Telescopes are time-machines that allow us to see into the distant past. The deepest images we can see in the Universe are not from today, but maybe as much as 400,000 years or more after the Big Bang. And we can see that at that time there were no galaxies, no stars, no planets, no people, no familiar elements other than hydrogen and helium. The cosmos contained nothing but weak sound waves in a near-uniform fog. And although supercomputers can compress thirteen billion years of cosmic evolution into a few months of calculation to show how these sound waves developed into the rich structure we see around us today. A study of their harmonic content gives clues to their origin. They appear to be an echo of quantum zero-point fluctuations occurring a tiny fraction of a second after the Big Bang. Thus our entire world may be a consequence of the nature of this early vacuum. In a very real sense, everything may have come from nothing.
For that reason “astronomy is history” and the Hubble Space Telescope has obtained long-exposure images that reveal the faintest objects ever detected providing our deepest look back into space. An expert explains: “Some of these objects are galaxies seen during their early developmental stages when they were rich in young, hot, and very luminous stars. To peer still farther back through time, to reach the era when stars first began to shine, astronomers need a telescope that can detect extremely low intensities of infrared light. Astronomers need sensitivity in the infrared part of the spectrum because the light from these young stars in distant galaxies, even though emitted as visible light, has been stretched by the expansion of the universe to appear to us as infrared light.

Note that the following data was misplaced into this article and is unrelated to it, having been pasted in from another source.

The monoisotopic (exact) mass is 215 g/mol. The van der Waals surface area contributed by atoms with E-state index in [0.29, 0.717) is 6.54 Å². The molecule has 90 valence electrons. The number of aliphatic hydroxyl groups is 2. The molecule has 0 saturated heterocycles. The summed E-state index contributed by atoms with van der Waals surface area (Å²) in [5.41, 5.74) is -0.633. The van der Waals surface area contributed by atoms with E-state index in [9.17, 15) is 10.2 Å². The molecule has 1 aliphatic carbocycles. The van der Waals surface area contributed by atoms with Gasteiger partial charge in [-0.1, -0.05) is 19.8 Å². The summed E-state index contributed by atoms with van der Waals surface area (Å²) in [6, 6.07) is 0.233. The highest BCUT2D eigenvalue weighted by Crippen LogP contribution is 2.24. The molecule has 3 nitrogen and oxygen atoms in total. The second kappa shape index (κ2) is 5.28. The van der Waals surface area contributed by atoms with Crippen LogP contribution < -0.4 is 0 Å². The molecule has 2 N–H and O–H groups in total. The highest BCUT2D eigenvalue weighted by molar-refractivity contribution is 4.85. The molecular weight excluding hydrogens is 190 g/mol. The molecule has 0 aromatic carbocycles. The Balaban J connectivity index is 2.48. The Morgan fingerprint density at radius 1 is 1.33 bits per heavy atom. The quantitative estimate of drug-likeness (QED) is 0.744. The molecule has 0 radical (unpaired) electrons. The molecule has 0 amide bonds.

The Hubble Space Telescope can observe the shortest-wavelength portion of the infrared domain, but its 2.4-meter mirror is too warm and too small to detect the faint glow from the most distant young galaxies. To observe galaxies in their earliest epochs, the survey report recommends a new, advanced- technology telescope designed to work best in the infrared part of the spectrum. In an orbit a million miles from Earth, this telescope will become so cold that its own infrared glow will be insignificant compared with the light from the distant galaxies, something an earthbound telescope could never achieve. Also, being above Earth’s veil of air allows us to see radiation that cannot penetrate it, and guarantees the sharpest images the telescope can deliver, free from the turbulence in Earth’s atmosphere that handicaps telescopes on the ground.”
Via: Professor Simon White from Max Planck, Garching, Germany